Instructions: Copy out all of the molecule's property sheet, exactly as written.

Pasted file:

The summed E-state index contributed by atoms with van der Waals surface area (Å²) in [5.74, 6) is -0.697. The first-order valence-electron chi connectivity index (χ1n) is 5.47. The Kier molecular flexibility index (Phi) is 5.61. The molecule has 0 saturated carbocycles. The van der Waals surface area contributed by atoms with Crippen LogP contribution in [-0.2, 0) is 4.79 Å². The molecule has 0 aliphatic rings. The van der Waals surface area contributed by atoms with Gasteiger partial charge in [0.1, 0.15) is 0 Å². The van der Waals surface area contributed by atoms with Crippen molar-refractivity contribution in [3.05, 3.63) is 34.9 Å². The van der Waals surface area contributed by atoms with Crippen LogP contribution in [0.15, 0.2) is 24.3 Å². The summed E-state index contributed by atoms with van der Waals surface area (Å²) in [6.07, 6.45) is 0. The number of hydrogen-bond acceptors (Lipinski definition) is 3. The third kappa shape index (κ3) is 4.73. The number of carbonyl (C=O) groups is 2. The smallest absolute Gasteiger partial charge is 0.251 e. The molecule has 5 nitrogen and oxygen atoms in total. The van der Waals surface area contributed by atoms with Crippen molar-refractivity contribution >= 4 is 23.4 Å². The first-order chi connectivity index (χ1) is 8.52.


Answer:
The summed E-state index contributed by atoms with van der Waals surface area (Å²) in [5.74, 6) is -0.697. The first-order valence-electron chi connectivity index (χ1n) is 5.47. The Kier molecular flexibility index (Phi) is 5.61. The molecule has 0 saturated carbocycles. The van der Waals surface area contributed by atoms with Crippen LogP contribution in [-0.2, 0) is 4.79 Å². The molecule has 0 aliphatic rings. The van der Waals surface area contributed by atoms with Gasteiger partial charge in [0.1, 0.15) is 0 Å². The van der Waals surface area contributed by atoms with Crippen molar-refractivity contribution in [3.05, 3.63) is 34.9 Å². The van der Waals surface area contributed by atoms with Crippen LogP contribution in [0.15, 0.2) is 24.3 Å². The summed E-state index contributed by atoms with van der Waals surface area (Å²) in [6.07, 6.45) is 0. The number of hydrogen-bond acceptors (Lipinski definition) is 3. The third kappa shape index (κ3) is 4.73. The number of carbonyl (C=O) groups is 2. The smallest absolute Gasteiger partial charge is 0.251 e. The molecule has 5 nitrogen and oxygen atoms in total. The van der Waals surface area contributed by atoms with Crippen molar-refractivity contribution >= 4 is 23.4 Å². The first-order chi connectivity index (χ1) is 8.52.